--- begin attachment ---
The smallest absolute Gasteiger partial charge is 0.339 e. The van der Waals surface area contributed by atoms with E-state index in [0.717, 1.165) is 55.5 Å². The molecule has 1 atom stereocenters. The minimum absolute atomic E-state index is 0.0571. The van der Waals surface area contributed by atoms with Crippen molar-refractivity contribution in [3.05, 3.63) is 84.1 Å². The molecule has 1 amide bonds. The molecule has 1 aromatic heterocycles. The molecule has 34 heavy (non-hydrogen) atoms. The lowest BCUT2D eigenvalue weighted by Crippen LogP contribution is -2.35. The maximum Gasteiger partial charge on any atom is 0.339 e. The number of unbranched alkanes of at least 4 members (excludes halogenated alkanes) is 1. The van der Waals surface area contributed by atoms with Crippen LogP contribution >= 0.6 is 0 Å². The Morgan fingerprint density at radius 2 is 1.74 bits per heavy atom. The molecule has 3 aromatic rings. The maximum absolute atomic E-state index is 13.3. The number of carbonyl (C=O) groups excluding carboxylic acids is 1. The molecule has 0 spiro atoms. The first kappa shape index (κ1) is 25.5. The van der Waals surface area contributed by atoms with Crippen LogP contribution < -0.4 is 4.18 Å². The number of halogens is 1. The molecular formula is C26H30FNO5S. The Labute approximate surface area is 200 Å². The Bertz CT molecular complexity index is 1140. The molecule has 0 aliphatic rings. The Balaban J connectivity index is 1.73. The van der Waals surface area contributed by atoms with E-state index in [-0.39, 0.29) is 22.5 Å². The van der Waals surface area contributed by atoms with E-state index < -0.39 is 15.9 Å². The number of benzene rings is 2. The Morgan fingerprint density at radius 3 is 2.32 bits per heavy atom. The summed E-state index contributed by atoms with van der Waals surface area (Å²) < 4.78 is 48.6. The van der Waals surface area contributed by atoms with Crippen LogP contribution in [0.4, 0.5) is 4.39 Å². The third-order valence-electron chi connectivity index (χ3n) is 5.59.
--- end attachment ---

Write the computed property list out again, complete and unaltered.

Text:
The smallest absolute Gasteiger partial charge is 0.339 e. The van der Waals surface area contributed by atoms with E-state index in [0.717, 1.165) is 55.5 Å². The molecule has 1 atom stereocenters. The minimum absolute atomic E-state index is 0.0571. The van der Waals surface area contributed by atoms with Crippen molar-refractivity contribution in [3.05, 3.63) is 84.1 Å². The molecule has 1 amide bonds. The molecule has 1 aromatic heterocycles. The molecule has 34 heavy (non-hydrogen) atoms. The lowest BCUT2D eigenvalue weighted by Crippen LogP contribution is -2.35. The maximum Gasteiger partial charge on any atom is 0.339 e. The number of unbranched alkanes of at least 4 members (excludes halogenated alkanes) is 1. The van der Waals surface area contributed by atoms with Crippen LogP contribution >= 0.6 is 0 Å². The Morgan fingerprint density at radius 2 is 1.74 bits per heavy atom. The molecule has 3 aromatic rings. The maximum absolute atomic E-state index is 13.3. The number of carbonyl (C=O) groups excluding carboxylic acids is 1. The molecule has 0 spiro atoms. The first kappa shape index (κ1) is 25.5. The van der Waals surface area contributed by atoms with Crippen LogP contribution < -0.4 is 4.18 Å². The number of halogens is 1. The molecular formula is C26H30FNO5S. The Labute approximate surface area is 200 Å². The Bertz CT molecular complexity index is 1140. The molecule has 0 aliphatic rings. The Balaban J connectivity index is 1.73. The van der Waals surface area contributed by atoms with E-state index in [-0.39, 0.29) is 22.5 Å². The van der Waals surface area contributed by atoms with E-state index < -0.39 is 15.9 Å². The number of benzene rings is 2. The Morgan fingerprint density at radius 3 is 2.32 bits per heavy atom. The summed E-state index contributed by atoms with van der Waals surface area (Å²) < 4.78 is 48.6. The van der Waals surface area contributed by atoms with Crippen LogP contribution in [0.4, 0.5) is 4.39 Å². The third-order valence-electron chi connectivity index (χ3n) is 5.59.